That's been my experience as well. Use a lot of cover material. Absolutely odorless. Even when left open and with no vent.
It's mixing the liquids with the solids that causes the bad smells.
If you don't separate them, the only benefit of the composting head is that it doesn't use water
. Which on land is reason enough.
My simple bucket and jug in the garage is cleaner, way less smelly, whether in use or just sitting there than the regular toilet in the house and it's ecologically sound.
I agree with Joseph Jenkins when he says that the flushing
toilet is the most wasteful invention that man has ever come up with. We simply can't go on indefinitely being as wasteful and oblivious as we have become.
• If all the world’s drinking water
were put in one cubical tank, the tank
would measure only 95 miles on each side.
• People currently lacking access to clean drinking water
: 1.2 billion.
• % of world’s households that must fetch water outside their homes: 67
• % increase in the world’s population by mid 21st century: 100
• % increase in the world’s drinking water supplies by mid 21st century: 0
• Amount of water Americans use every day: 340 billion gallons.
• Number of gallons of water needed to produce a car: 100,000
• Number of cars produced every year: 50 million.
• Amount of water annually required by a nuclear reactor: 1.9 cubic miles.
• Amount of water used by nuclear reactors every year: the equivalent of
one and a third Lake Eries.
Sources: Der Spiegel, May 25, 1992; and Annals of Earth, Vol. 8, Number 2, 1990; Ocean Arks International,
One Locust Street, Falmouth, MA 02540.
WATER, WATER EVERYWHERE
AND IT’S ALL GOING DOWNHILL
• In the mid 1980s, the 2,207 publicly owned coastal sewage treatment works were discharging
3.619 trillion gallons per year of treated wastewater into the coastal environment
• In 2004, 850 billion gallons of untreated wastewater and storm water were released as
combined sewer overflows and between 3 billion and 10 billion gallons of untreated
wastewater from sanitary sewer overflows are released each year in the U.S.43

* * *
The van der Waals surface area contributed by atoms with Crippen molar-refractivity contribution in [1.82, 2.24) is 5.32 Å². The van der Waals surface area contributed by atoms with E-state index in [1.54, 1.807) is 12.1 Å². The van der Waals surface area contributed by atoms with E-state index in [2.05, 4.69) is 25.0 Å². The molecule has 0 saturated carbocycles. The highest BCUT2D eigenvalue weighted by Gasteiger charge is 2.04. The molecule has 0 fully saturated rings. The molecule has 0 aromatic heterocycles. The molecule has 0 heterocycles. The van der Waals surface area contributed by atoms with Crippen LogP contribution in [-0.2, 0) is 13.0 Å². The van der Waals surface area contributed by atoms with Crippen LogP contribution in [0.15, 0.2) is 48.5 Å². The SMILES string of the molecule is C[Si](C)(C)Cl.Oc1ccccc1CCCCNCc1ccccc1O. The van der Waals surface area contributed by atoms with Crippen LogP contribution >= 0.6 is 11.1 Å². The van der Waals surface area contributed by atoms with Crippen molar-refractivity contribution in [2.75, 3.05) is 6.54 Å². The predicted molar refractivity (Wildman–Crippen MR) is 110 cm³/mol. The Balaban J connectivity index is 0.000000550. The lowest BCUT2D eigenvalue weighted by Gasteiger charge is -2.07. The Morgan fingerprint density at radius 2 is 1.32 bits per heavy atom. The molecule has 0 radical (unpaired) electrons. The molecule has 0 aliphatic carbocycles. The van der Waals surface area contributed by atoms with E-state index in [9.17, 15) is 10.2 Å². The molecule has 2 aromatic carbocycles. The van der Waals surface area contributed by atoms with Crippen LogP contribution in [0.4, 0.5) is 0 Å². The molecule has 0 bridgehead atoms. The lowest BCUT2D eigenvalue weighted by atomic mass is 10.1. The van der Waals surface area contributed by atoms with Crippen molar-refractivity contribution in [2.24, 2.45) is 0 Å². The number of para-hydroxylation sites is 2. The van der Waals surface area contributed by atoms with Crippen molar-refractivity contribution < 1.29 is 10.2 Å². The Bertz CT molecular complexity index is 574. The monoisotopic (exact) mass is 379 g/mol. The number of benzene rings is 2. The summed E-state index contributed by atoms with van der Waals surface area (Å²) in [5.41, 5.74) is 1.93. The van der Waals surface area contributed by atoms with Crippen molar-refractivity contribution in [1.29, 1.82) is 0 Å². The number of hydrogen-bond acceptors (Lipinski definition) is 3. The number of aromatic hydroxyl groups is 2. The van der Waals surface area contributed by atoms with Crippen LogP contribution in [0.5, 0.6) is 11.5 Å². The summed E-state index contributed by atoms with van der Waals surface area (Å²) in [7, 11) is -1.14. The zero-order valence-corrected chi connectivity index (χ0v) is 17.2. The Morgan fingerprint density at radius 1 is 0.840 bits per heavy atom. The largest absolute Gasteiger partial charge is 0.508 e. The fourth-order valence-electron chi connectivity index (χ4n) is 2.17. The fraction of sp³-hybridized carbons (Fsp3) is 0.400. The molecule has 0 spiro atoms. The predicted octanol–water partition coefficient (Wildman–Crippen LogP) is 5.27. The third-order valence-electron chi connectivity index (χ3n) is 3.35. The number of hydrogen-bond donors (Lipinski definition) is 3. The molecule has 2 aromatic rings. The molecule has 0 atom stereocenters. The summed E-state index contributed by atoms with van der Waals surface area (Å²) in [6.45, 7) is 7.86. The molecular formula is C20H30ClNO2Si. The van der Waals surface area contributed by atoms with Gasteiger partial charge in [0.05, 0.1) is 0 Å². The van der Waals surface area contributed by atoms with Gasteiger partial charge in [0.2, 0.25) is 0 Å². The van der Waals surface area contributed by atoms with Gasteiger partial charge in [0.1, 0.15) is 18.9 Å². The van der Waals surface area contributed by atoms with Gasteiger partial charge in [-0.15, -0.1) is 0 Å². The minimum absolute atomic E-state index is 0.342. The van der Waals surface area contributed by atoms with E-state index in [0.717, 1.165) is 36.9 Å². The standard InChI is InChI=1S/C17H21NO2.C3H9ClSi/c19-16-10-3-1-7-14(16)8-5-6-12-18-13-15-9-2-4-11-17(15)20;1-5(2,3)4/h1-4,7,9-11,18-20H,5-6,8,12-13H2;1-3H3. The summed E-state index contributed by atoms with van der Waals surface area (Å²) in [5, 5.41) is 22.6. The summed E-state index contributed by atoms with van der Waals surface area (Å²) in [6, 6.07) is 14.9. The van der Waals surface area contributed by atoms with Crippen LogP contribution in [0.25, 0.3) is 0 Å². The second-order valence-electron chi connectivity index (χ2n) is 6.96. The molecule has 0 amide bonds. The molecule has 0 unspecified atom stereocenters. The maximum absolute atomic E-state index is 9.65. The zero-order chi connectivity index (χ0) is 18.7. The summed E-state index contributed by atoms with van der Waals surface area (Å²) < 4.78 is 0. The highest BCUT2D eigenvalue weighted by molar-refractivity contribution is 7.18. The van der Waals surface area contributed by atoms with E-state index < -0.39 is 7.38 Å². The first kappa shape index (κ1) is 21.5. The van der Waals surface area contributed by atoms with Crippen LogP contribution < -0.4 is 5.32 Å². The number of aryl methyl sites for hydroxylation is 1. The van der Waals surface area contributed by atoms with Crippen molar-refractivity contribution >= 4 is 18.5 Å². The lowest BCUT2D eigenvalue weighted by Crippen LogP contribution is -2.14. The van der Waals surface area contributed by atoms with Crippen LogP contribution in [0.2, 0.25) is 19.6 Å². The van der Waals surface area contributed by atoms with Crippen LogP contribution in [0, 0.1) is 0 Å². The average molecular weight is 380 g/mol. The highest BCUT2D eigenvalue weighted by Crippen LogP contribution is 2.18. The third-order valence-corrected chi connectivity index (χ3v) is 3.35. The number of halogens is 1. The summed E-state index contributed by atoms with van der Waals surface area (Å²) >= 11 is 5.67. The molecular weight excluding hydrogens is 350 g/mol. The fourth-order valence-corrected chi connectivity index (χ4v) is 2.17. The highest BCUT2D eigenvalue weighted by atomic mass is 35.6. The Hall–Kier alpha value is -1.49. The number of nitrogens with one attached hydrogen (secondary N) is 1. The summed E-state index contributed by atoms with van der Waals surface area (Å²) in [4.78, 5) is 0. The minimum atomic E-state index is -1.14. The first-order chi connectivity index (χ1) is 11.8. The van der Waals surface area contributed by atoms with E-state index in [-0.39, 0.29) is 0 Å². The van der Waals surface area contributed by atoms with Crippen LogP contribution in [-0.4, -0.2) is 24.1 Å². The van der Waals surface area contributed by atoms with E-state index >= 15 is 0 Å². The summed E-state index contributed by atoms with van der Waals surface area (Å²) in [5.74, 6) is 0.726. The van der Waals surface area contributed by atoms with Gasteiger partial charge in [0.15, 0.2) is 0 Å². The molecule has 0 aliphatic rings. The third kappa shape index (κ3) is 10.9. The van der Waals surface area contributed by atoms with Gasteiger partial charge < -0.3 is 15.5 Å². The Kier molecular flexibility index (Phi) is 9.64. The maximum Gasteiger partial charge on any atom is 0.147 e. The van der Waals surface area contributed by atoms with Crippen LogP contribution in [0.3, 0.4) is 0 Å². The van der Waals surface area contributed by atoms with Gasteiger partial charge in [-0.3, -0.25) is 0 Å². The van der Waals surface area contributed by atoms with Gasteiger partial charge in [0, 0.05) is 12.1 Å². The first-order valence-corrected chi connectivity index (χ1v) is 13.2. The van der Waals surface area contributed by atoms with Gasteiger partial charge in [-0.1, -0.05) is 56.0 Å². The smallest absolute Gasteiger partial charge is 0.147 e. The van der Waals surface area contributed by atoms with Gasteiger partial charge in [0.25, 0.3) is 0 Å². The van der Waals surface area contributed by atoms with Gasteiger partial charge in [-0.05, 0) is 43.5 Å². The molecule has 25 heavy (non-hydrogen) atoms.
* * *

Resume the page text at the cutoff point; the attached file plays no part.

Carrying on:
• In 1997, pollution caused at least 4,153 beach closings and advisories, 69% of which
were caused by elevated bacterial pollution in the water.15
• In 2001, of the 2,445 beaches surveyed by the EPA, 672 were affected by advisories
or closings, most often due to elevated bacteria levels.
• In 2003, there were more than 18,000 days of pollution-related closings and advisories
at U.S. beaches according to NRDC's annual report on beachwater quality. 88% of
the closings and advisories stemmed from the presence of bacteria associated with
fecal contamination. By 2007, the number of closing and advisory days at ocean, bay,
and Great Lakes
beaches had topped 20,000 for the third consecutive year. The number
due to sewage spills and overflows more than tripled from 2006 to 2007.
• According to the U.S. Environmental Protection Agency, the primary cause reported
for beach closings is the overflow of combined storm-water and sewage systems with
insufficient capacity to retain heavy rains for processing through sewage treatment
• In 2002, New York
State sued Yonkers over sewage discharges, alleging that thousands
of gallons per day of untreated sewage were discharged into the Bronx River
from at least four pipes owned and operated by the city. Laboratory results showed
that the pollution contained the bacteria fecal coliform, an indicator of raw sewage, in
concentrations as high as 250 times more than allowed by New York
State water quality
• In 2002, a federal judge found Los Angeles liable for 297 sewage spills. From 1993 to
January, 2002, the city reported 3,000 sewage spills. Los Angeles has about 6,500
miles of sewers. The spills end up in waterways, are carried into the ocean and pollute
• United Nations Environment
Program (UNEP) studies show that over 800 million people
in coastal South Asia
have no basic sanitation services, putting them at high risk
from sewage-related diseases and death.
• In 2000, 55% of U.S. lakes, rivers and estuaries were not clean enough for fishing
swimming according to EPA testimony before Congress in 2002. In 1995, 40% were
too polluted to allow fishing
, swimming or other aquatic uses at any time of the year,
according to the United States Environmental Protection Agency.
• In January of 2005 it was reported that twenty-two percent of U.S. coastal waters were
unsuitable for fishing, based on EPA guidelines for moderate consumption